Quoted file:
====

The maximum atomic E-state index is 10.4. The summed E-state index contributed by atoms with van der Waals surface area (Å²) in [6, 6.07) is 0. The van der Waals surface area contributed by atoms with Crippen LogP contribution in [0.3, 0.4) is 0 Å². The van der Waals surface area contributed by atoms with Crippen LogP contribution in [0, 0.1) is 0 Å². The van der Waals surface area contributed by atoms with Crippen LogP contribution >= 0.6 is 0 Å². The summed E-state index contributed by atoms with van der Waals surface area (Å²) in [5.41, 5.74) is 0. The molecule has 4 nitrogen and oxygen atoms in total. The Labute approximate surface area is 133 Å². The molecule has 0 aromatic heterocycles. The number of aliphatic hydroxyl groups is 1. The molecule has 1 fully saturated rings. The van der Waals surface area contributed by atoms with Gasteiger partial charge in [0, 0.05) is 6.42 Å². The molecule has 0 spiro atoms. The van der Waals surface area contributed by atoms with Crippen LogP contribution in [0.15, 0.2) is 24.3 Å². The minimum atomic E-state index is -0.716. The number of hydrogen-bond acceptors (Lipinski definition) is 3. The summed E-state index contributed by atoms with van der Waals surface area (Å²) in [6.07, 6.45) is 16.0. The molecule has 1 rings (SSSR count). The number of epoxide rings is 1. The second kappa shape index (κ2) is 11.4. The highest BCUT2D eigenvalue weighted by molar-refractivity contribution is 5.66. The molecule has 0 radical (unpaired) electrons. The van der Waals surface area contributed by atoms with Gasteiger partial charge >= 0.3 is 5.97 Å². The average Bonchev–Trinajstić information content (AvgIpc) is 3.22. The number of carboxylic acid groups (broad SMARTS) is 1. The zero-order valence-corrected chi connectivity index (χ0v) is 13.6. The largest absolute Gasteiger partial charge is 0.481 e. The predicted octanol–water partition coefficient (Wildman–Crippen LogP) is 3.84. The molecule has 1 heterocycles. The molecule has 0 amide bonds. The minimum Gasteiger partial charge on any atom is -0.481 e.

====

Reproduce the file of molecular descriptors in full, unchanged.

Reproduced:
The maximum atomic E-state index is 10.4. The summed E-state index contributed by atoms with van der Waals surface area (Å²) in [6, 6.07) is 0. The van der Waals surface area contributed by atoms with Crippen LogP contribution in [0.3, 0.4) is 0 Å². The van der Waals surface area contributed by atoms with Crippen LogP contribution in [0, 0.1) is 0 Å². The van der Waals surface area contributed by atoms with Crippen LogP contribution >= 0.6 is 0 Å². The summed E-state index contributed by atoms with van der Waals surface area (Å²) in [5.41, 5.74) is 0. The molecule has 4 nitrogen and oxygen atoms in total. The Labute approximate surface area is 133 Å². The molecule has 0 aromatic heterocycles. The number of aliphatic hydroxyl groups is 1. The molecule has 1 fully saturated rings. The van der Waals surface area contributed by atoms with Gasteiger partial charge in [0, 0.05) is 6.42 Å². The molecule has 0 spiro atoms. The van der Waals surface area contributed by atoms with Crippen LogP contribution in [0.15, 0.2) is 24.3 Å². The minimum atomic E-state index is -0.716. The number of hydrogen-bond acceptors (Lipinski definition) is 3. The summed E-state index contributed by atoms with van der Waals surface area (Å²) in [6.07, 6.45) is 16.0. The molecule has 1 rings (SSSR count). The number of epoxide rings is 1. The second kappa shape index (κ2) is 11.4. The highest BCUT2D eigenvalue weighted by molar-refractivity contribution is 5.66. The molecule has 0 radical (unpaired) electrons. The van der Waals surface area contributed by atoms with Gasteiger partial charge >= 0.3 is 5.97 Å². The average Bonchev–Trinajstić information content (AvgIpc) is 3.22. The number of carboxylic acid groups (broad SMARTS) is 1. The zero-order valence-corrected chi connectivity index (χ0v) is 13.6. The largest absolute Gasteiger partial charge is 0.481 e. The predicted octanol–water partition coefficient (Wildman–Crippen LogP) is 3.84. The molecule has 1 heterocycles. The molecule has 0 amide bonds. The minimum Gasteiger partial charge on any atom is -0.481 e.